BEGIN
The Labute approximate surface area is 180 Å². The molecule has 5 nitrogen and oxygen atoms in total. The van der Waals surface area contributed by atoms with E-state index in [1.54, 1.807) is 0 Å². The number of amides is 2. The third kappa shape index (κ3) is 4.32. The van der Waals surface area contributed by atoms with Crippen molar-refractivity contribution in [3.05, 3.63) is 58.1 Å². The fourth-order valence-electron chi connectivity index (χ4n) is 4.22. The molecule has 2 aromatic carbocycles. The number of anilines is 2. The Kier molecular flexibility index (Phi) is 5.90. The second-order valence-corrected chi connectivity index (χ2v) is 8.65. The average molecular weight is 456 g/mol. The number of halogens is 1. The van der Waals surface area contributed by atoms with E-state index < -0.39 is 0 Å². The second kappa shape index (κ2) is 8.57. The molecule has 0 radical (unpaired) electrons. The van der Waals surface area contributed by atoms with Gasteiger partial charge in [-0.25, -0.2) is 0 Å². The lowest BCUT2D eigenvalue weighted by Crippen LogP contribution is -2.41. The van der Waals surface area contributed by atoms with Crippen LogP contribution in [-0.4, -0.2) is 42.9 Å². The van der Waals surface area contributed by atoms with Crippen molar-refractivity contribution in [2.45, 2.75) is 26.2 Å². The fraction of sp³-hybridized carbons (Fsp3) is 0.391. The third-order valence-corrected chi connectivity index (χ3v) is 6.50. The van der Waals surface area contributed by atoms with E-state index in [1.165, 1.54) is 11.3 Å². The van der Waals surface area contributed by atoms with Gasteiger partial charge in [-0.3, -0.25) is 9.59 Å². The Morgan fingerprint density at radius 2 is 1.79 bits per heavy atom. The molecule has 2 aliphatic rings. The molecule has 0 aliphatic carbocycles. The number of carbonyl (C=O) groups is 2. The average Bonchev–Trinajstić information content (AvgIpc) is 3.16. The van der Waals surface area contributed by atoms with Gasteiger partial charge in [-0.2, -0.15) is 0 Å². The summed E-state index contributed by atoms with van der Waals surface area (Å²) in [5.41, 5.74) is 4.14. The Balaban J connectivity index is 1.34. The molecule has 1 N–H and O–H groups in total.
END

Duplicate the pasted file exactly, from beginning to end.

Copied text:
The Labute approximate surface area is 180 Å². The molecule has 5 nitrogen and oxygen atoms in total. The van der Waals surface area contributed by atoms with E-state index in [1.54, 1.807) is 0 Å². The number of amides is 2. The third kappa shape index (κ3) is 4.32. The van der Waals surface area contributed by atoms with Crippen molar-refractivity contribution in [3.05, 3.63) is 58.1 Å². The fourth-order valence-electron chi connectivity index (χ4n) is 4.22. The molecule has 2 aromatic carbocycles. The number of anilines is 2. The Kier molecular flexibility index (Phi) is 5.90. The second-order valence-corrected chi connectivity index (χ2v) is 8.65. The average molecular weight is 456 g/mol. The number of halogens is 1. The van der Waals surface area contributed by atoms with E-state index < -0.39 is 0 Å². The second kappa shape index (κ2) is 8.57. The molecule has 0 radical (unpaired) electrons. The van der Waals surface area contributed by atoms with Gasteiger partial charge in [-0.25, -0.2) is 0 Å². The lowest BCUT2D eigenvalue weighted by Crippen LogP contribution is -2.41. The van der Waals surface area contributed by atoms with Crippen LogP contribution in [-0.4, -0.2) is 42.9 Å². The van der Waals surface area contributed by atoms with Crippen molar-refractivity contribution in [2.45, 2.75) is 26.2 Å². The fraction of sp³-hybridized carbons (Fsp3) is 0.391. The third-order valence-corrected chi connectivity index (χ3v) is 6.50. The van der Waals surface area contributed by atoms with E-state index in [1.165, 1.54) is 11.3 Å². The van der Waals surface area contributed by atoms with Gasteiger partial charge in [-0.3, -0.25) is 9.59 Å². The Morgan fingerprint density at radius 2 is 1.79 bits per heavy atom. The molecule has 2 aliphatic rings. The molecule has 0 aliphatic carbocycles. The number of carbonyl (C=O) groups is 2. The average Bonchev–Trinajstić information content (AvgIpc) is 3.16. The van der Waals surface area contributed by atoms with Gasteiger partial charge in [-0.2, -0.15) is 0 Å². The summed E-state index contributed by atoms with van der Waals surface area (Å²) in [5.41, 5.74) is 4.14. The Balaban J connectivity index is 1.34. The molecule has 1 N–H and O–H groups in total.